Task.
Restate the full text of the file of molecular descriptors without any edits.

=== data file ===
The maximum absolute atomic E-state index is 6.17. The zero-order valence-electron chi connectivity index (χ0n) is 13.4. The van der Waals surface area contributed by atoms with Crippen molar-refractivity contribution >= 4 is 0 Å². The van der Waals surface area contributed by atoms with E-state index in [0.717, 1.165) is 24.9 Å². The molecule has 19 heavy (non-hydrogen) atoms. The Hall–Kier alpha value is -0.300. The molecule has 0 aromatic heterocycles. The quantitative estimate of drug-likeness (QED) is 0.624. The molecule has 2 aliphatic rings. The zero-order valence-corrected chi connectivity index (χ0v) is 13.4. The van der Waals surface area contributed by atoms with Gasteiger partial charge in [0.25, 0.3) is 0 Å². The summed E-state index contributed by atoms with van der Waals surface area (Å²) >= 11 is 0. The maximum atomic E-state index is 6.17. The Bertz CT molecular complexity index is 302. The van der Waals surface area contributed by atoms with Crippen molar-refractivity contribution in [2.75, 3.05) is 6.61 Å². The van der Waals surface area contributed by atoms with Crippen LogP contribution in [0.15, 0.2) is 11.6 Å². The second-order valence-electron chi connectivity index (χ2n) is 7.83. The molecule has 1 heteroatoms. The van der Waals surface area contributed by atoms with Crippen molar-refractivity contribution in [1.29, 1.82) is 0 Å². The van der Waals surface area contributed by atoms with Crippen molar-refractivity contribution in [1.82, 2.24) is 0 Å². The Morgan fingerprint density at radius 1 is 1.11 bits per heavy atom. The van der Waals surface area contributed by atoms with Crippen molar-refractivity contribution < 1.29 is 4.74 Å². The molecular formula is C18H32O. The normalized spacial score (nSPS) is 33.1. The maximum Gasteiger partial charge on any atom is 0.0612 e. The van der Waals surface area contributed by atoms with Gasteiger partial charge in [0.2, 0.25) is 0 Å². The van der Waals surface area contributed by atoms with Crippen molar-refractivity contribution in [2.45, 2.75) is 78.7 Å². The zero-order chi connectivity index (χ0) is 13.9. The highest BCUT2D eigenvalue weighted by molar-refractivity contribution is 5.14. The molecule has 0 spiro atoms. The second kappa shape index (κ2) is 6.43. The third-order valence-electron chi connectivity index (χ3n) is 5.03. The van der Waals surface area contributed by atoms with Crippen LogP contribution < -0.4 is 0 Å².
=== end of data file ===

The maximum absolute atomic E-state index is 6.17. The zero-order valence-electron chi connectivity index (χ0n) is 13.4. The van der Waals surface area contributed by atoms with Crippen molar-refractivity contribution >= 4 is 0 Å². The van der Waals surface area contributed by atoms with E-state index in [0.717, 1.165) is 24.9 Å². The molecule has 19 heavy (non-hydrogen) atoms. The Hall–Kier alpha value is -0.300. The molecule has 0 aromatic heterocycles. The quantitative estimate of drug-likeness (QED) is 0.624. The molecule has 2 aliphatic rings. The zero-order valence-corrected chi connectivity index (χ0v) is 13.4. The van der Waals surface area contributed by atoms with Gasteiger partial charge in [0.25, 0.3) is 0 Å². The summed E-state index contributed by atoms with van der Waals surface area (Å²) >= 11 is 0. The maximum atomic E-state index is 6.17. The Bertz CT molecular complexity index is 302. The van der Waals surface area contributed by atoms with Crippen molar-refractivity contribution in [2.75, 3.05) is 6.61 Å². The van der Waals surface area contributed by atoms with Crippen LogP contribution in [0.15, 0.2) is 11.6 Å². The second-order valence-electron chi connectivity index (χ2n) is 7.83. The molecule has 1 heteroatoms. The van der Waals surface area contributed by atoms with Crippen molar-refractivity contribution in [1.29, 1.82) is 0 Å². The van der Waals surface area contributed by atoms with Crippen molar-refractivity contribution in [1.82, 2.24) is 0 Å². The Morgan fingerprint density at radius 1 is 1.11 bits per heavy atom. The van der Waals surface area contributed by atoms with Crippen molar-refractivity contribution < 1.29 is 4.74 Å². The molecular formula is C18H32O. The normalized spacial score (nSPS) is 33.1. The maximum Gasteiger partial charge on any atom is 0.0612 e. The van der Waals surface area contributed by atoms with Gasteiger partial charge in [0.2, 0.25) is 0 Å². The van der Waals surface area contributed by atoms with Crippen molar-refractivity contribution in [2.45, 2.75) is 78.7 Å². The zero-order chi connectivity index (χ0) is 13.9. The highest BCUT2D eigenvalue weighted by molar-refractivity contribution is 5.14. The molecule has 0 spiro atoms. The second kappa shape index (κ2) is 6.43. The third-order valence-electron chi connectivity index (χ3n) is 5.03. The van der Waals surface area contributed by atoms with Crippen LogP contribution < -0.4 is 0 Å².